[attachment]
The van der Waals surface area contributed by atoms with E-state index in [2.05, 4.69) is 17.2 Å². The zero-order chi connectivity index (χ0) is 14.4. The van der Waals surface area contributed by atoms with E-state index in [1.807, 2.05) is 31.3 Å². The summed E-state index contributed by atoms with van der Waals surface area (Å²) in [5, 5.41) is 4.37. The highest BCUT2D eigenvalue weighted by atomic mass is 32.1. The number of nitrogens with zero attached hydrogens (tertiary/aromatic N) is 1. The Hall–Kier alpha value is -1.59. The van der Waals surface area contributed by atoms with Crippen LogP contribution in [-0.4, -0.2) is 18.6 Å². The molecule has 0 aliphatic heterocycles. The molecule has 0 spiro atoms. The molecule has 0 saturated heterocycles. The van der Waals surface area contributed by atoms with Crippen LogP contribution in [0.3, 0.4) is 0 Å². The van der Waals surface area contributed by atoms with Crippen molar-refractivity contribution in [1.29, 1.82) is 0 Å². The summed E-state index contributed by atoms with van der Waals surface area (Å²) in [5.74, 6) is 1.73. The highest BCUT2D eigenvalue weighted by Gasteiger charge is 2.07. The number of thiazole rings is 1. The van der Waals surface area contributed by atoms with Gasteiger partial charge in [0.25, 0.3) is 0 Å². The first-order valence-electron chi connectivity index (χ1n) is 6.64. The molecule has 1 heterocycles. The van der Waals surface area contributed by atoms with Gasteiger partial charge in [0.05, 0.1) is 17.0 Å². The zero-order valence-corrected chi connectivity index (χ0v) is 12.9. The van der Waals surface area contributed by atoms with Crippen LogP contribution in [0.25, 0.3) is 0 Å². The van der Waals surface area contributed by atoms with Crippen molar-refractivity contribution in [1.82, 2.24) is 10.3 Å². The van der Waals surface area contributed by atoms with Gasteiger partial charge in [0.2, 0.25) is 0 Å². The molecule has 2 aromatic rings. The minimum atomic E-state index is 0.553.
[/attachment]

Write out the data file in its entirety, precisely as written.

The van der Waals surface area contributed by atoms with E-state index in [2.05, 4.69) is 17.2 Å². The zero-order chi connectivity index (χ0) is 14.4. The van der Waals surface area contributed by atoms with E-state index in [1.807, 2.05) is 31.3 Å². The summed E-state index contributed by atoms with van der Waals surface area (Å²) in [5, 5.41) is 4.37. The highest BCUT2D eigenvalue weighted by atomic mass is 32.1. The number of nitrogens with zero attached hydrogens (tertiary/aromatic N) is 1. The Hall–Kier alpha value is -1.59. The van der Waals surface area contributed by atoms with Crippen LogP contribution in [-0.4, -0.2) is 18.6 Å². The molecule has 0 aliphatic heterocycles. The molecule has 0 spiro atoms. The molecule has 0 saturated heterocycles. The van der Waals surface area contributed by atoms with Crippen LogP contribution in [0.3, 0.4) is 0 Å². The van der Waals surface area contributed by atoms with Crippen molar-refractivity contribution in [1.29, 1.82) is 0 Å². The summed E-state index contributed by atoms with van der Waals surface area (Å²) in [5.74, 6) is 1.73. The highest BCUT2D eigenvalue weighted by Gasteiger charge is 2.07. The number of thiazole rings is 1. The van der Waals surface area contributed by atoms with Gasteiger partial charge in [0.25, 0.3) is 0 Å². The first-order valence-electron chi connectivity index (χ1n) is 6.64. The molecule has 1 heterocycles. The van der Waals surface area contributed by atoms with Gasteiger partial charge in [0.05, 0.1) is 17.0 Å². The zero-order valence-corrected chi connectivity index (χ0v) is 12.9. The van der Waals surface area contributed by atoms with Crippen LogP contribution in [0.25, 0.3) is 0 Å². The van der Waals surface area contributed by atoms with Crippen molar-refractivity contribution in [1.82, 2.24) is 10.3 Å². The van der Waals surface area contributed by atoms with Gasteiger partial charge in [0.2, 0.25) is 0 Å². The molecule has 2 aromatic rings. The minimum atomic E-state index is 0.553.